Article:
Hall County's district attorney continues to look into allegations of financial improprieties by the county board of tax assessors as one county commissioner publicly called this week for a full investigation in light of accusations made by two retired county employees.
District Attorney Lee Darragh has spoken with Lyman Martin and James Cantrell, two former longtime chief appraisers for the Hall County Tax Assessors Office. The two came forward with allegations against the three-man board of padded per diem time sheets, improper holiday pay and at least one improper assessment, according to their attorney, Ashley Bell.
This week, Bell turned over what he says is evidence that one owner of a commercial property was given a preferential and improper school tax exemption. Bell said when the discrepancy was brought to the attention of the board by Cantrell in 2001, the board told him to leave the assessment as it was.
Martin and Cantrell, each with more than 20 years in the office, have previously said the chairman of the board of tax assessors, Emory Martin Jr., ignored board policy and put in for a per diem pay of $100 per day on days when other board members did not meet.
Bell said this week that he has found 661 instances from 1996 to 2005 of Emory Martin Jr. collecting pay for days when he worked alone. Board policy states members should only be paid when at least two members are present, according to Bell.
Emory Martin, who is no relation to Lyman Martin, has said he was paid whenever he came to the office to do county business.
Emory Martin said he discontinued a policy of giving tax assessors office employees paid time off for their birthdays after learning it was against county policy.
Reached Friday, Emory Martin declined to comment, referring questions to Steven Gilliam, the attorney he said had been retained by the county to represent the board of tax assessors. Gilliam was out of the office Friday and could not be reached for comment. Emory Martin said Gilliam had spoken with Darragh.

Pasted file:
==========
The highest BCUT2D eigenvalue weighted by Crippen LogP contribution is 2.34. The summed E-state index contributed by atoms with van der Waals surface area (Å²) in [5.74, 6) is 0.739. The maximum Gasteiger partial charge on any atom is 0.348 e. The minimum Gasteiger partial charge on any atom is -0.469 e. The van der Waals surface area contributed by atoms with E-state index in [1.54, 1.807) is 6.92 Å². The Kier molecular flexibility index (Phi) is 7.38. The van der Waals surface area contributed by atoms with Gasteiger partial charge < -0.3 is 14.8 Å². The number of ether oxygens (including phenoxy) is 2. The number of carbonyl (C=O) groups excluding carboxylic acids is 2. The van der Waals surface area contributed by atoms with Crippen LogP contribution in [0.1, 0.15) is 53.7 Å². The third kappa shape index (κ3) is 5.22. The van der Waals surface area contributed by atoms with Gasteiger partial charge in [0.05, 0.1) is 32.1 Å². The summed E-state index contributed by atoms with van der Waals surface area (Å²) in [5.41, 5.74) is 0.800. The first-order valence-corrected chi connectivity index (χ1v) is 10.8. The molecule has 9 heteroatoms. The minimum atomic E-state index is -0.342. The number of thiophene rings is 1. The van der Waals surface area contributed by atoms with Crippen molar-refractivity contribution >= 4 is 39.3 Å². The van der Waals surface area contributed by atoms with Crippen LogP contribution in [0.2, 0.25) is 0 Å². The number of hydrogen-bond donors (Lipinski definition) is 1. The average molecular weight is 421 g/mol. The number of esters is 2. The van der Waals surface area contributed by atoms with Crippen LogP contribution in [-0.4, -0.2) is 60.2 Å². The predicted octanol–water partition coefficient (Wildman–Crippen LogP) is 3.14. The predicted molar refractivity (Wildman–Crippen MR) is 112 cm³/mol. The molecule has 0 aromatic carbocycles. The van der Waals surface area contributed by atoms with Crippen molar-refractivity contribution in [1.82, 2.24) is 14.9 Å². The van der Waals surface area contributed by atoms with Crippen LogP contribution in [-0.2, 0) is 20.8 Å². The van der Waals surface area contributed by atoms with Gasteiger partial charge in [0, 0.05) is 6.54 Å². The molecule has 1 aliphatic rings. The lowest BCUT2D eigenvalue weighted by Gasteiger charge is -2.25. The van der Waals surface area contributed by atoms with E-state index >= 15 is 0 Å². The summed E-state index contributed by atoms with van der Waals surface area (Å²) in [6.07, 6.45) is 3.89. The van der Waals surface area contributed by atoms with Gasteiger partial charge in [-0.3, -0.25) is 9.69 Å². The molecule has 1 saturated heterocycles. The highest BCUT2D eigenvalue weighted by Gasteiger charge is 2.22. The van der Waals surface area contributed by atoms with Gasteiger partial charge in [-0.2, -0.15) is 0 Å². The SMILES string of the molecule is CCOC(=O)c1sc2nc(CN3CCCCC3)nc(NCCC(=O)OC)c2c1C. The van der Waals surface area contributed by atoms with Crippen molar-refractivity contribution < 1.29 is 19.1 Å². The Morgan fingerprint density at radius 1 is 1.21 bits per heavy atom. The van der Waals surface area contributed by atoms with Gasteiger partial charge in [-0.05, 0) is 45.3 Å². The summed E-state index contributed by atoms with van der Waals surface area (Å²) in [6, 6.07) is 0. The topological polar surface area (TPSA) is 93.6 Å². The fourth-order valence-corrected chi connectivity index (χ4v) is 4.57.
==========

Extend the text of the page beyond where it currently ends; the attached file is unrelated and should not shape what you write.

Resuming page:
Darragh would say little about the investigation, including whether he would recuse himself and turn the matter over the Georgia Attorney General's Office. "I'm leaving all options, including that one, open," Darragh said.
Commissioners said in a Monday work session that they would wait for an official report from Darragh on the matter.
Darragh said Friday that "no one from the commissioners' office has sought to give me any direction in regards to the material I've received," but did not rule out making a report.
"My investigation into the matter continues," Darragh said. "I really can't speak to what I have done or what I will be doing. I'll be looking at the matter objectively."
Hall County Commissioner Bobby Banks said Friday he had spoken with officials with the Georgia Department of Revenue, which could conduct a performance review of the tax assessors office, and was told to "wait until the district attorney looks at it."
"What I'm mainly concerned with is whether there's any wrongdoing in assessments," Banks said.
"We're going to wait until the district attorney comes back with his findings before we proceed," Banks said. "If it's criminal, he'll pursue it. If it's just ethical, we'll have to figure out the best course of action."
Bell said his clients want to see an outside performance review of the board by the state department of revenue.
"Other counties have done it in the past," Bell said. "And in times where there's been a dereliction of duty on the part of the board of assessors, those reviews have found it and have subsequently been a cause for removal."
"I'm confident that there will be some positive steps made," Bell said. "We just want to make sure the steps are in-depth and cover all the issues."